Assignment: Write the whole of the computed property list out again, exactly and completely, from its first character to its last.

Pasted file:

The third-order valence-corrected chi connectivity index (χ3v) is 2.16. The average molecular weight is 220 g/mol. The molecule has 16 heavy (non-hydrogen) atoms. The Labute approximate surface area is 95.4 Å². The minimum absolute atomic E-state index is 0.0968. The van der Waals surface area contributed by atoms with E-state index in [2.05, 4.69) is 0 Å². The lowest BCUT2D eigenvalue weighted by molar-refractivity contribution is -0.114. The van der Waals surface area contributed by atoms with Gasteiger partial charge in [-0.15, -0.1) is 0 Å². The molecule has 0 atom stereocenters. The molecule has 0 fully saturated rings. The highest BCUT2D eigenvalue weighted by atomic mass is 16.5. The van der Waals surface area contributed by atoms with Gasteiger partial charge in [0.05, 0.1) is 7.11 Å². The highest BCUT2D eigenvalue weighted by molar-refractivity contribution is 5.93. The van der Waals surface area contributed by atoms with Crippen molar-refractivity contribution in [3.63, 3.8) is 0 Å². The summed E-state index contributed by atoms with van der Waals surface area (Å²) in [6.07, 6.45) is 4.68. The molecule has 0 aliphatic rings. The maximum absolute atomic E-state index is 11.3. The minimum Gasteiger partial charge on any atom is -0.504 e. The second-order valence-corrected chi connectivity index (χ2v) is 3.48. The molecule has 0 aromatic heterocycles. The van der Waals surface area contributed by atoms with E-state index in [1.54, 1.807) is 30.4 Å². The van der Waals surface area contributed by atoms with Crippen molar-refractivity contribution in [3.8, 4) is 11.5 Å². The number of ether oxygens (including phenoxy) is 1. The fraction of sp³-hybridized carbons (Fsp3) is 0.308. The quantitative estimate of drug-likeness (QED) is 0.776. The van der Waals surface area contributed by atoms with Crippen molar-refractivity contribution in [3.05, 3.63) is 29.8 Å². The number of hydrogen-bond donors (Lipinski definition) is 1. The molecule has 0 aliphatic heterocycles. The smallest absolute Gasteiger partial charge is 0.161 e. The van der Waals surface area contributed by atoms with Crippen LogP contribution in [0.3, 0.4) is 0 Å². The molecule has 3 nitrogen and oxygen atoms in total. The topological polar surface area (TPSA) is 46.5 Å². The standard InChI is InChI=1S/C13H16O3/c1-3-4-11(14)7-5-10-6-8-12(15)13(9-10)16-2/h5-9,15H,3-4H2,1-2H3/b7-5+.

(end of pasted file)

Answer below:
The third-order valence-corrected chi connectivity index (χ3v) is 2.16. The average molecular weight is 220 g/mol. The molecule has 16 heavy (non-hydrogen) atoms. The Labute approximate surface area is 95.4 Å². The minimum absolute atomic E-state index is 0.0968. The van der Waals surface area contributed by atoms with E-state index in [2.05, 4.69) is 0 Å². The lowest BCUT2D eigenvalue weighted by molar-refractivity contribution is -0.114. The van der Waals surface area contributed by atoms with Gasteiger partial charge in [-0.15, -0.1) is 0 Å². The molecule has 0 atom stereocenters. The molecule has 0 fully saturated rings. The highest BCUT2D eigenvalue weighted by atomic mass is 16.5. The van der Waals surface area contributed by atoms with Gasteiger partial charge in [0.05, 0.1) is 7.11 Å². The highest BCUT2D eigenvalue weighted by molar-refractivity contribution is 5.93. The van der Waals surface area contributed by atoms with Crippen molar-refractivity contribution in [3.63, 3.8) is 0 Å². The summed E-state index contributed by atoms with van der Waals surface area (Å²) in [6.07, 6.45) is 4.68. The molecule has 0 aliphatic rings. The maximum absolute atomic E-state index is 11.3. The minimum Gasteiger partial charge on any atom is -0.504 e. The second-order valence-corrected chi connectivity index (χ2v) is 3.48. The molecule has 0 aromatic heterocycles. The van der Waals surface area contributed by atoms with E-state index in [1.54, 1.807) is 30.4 Å². The van der Waals surface area contributed by atoms with Crippen molar-refractivity contribution in [3.8, 4) is 11.5 Å². The number of ether oxygens (including phenoxy) is 1. The fraction of sp³-hybridized carbons (Fsp3) is 0.308. The quantitative estimate of drug-likeness (QED) is 0.776. The van der Waals surface area contributed by atoms with Crippen molar-refractivity contribution in [3.05, 3.63) is 29.8 Å². The number of hydrogen-bond donors (Lipinski definition) is 1. The molecule has 0 aliphatic heterocycles. The smallest absolute Gasteiger partial charge is 0.161 e. The van der Waals surface area contributed by atoms with Crippen LogP contribution in [0.3, 0.4) is 0 Å². The molecule has 3 nitrogen and oxygen atoms in total. The topological polar surface area (TPSA) is 46.5 Å². The standard InChI is InChI=1S/C13H16O3/c1-3-4-11(14)7-5-10-6-8-12(15)13(9-10)16-2/h5-9,15H,3-4H2,1-2H3/b7-5+.